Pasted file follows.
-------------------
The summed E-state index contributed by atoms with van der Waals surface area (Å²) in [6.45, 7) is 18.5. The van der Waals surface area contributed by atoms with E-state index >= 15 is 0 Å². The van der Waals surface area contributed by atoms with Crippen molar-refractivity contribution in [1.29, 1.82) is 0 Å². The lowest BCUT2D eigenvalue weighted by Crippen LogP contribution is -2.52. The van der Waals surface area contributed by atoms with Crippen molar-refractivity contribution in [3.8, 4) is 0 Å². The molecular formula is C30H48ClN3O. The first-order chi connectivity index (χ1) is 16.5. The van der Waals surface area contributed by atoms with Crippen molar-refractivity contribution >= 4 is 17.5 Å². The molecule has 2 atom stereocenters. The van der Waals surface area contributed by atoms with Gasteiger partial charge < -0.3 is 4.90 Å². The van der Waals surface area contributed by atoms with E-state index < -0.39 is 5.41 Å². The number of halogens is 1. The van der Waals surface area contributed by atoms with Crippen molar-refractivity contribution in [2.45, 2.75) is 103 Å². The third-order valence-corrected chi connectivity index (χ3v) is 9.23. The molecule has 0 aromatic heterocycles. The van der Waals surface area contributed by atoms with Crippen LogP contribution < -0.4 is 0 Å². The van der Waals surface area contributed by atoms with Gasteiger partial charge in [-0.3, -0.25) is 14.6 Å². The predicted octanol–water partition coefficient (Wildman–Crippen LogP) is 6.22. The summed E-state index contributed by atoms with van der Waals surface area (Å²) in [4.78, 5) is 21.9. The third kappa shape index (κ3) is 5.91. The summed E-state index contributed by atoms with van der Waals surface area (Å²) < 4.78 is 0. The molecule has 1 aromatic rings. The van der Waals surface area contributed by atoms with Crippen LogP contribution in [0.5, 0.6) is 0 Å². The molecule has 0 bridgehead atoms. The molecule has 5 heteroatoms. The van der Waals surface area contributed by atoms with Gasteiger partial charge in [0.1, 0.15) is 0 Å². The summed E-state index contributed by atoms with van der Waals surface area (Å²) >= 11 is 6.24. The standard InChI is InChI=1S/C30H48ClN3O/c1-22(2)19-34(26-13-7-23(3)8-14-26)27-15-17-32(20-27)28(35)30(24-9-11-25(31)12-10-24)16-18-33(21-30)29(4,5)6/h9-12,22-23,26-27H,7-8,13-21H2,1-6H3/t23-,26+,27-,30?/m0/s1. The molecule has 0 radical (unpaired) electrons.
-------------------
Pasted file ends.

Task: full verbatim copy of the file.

The summed E-state index contributed by atoms with van der Waals surface area (Å²) in [6.45, 7) is 18.5. The van der Waals surface area contributed by atoms with E-state index >= 15 is 0 Å². The van der Waals surface area contributed by atoms with Crippen molar-refractivity contribution in [1.29, 1.82) is 0 Å². The lowest BCUT2D eigenvalue weighted by Crippen LogP contribution is -2.52. The van der Waals surface area contributed by atoms with Crippen molar-refractivity contribution in [3.8, 4) is 0 Å². The molecular formula is C30H48ClN3O. The first-order chi connectivity index (χ1) is 16.5. The van der Waals surface area contributed by atoms with Crippen molar-refractivity contribution >= 4 is 17.5 Å². The molecule has 2 atom stereocenters. The van der Waals surface area contributed by atoms with Gasteiger partial charge < -0.3 is 4.90 Å². The van der Waals surface area contributed by atoms with E-state index < -0.39 is 5.41 Å². The number of halogens is 1. The van der Waals surface area contributed by atoms with Crippen molar-refractivity contribution in [2.45, 2.75) is 103 Å². The third-order valence-corrected chi connectivity index (χ3v) is 9.23. The molecule has 0 aromatic heterocycles. The van der Waals surface area contributed by atoms with Crippen LogP contribution < -0.4 is 0 Å². The van der Waals surface area contributed by atoms with Gasteiger partial charge in [-0.3, -0.25) is 14.6 Å². The predicted octanol–water partition coefficient (Wildman–Crippen LogP) is 6.22. The summed E-state index contributed by atoms with van der Waals surface area (Å²) in [4.78, 5) is 21.9. The third kappa shape index (κ3) is 5.91. The summed E-state index contributed by atoms with van der Waals surface area (Å²) < 4.78 is 0. The molecule has 1 aromatic rings. The van der Waals surface area contributed by atoms with Crippen LogP contribution in [0.5, 0.6) is 0 Å². The molecule has 0 bridgehead atoms. The molecule has 5 heteroatoms. The van der Waals surface area contributed by atoms with Gasteiger partial charge in [0.1, 0.15) is 0 Å². The summed E-state index contributed by atoms with van der Waals surface area (Å²) >= 11 is 6.24. The standard InChI is InChI=1S/C30H48ClN3O/c1-22(2)19-34(26-13-7-23(3)8-14-26)27-15-17-32(20-27)28(35)30(24-9-11-25(31)12-10-24)16-18-33(21-30)29(4,5)6/h9-12,22-23,26-27H,7-8,13-21H2,1-6H3/t23-,26+,27-,30?/m0/s1. The molecule has 0 radical (unpaired) electrons.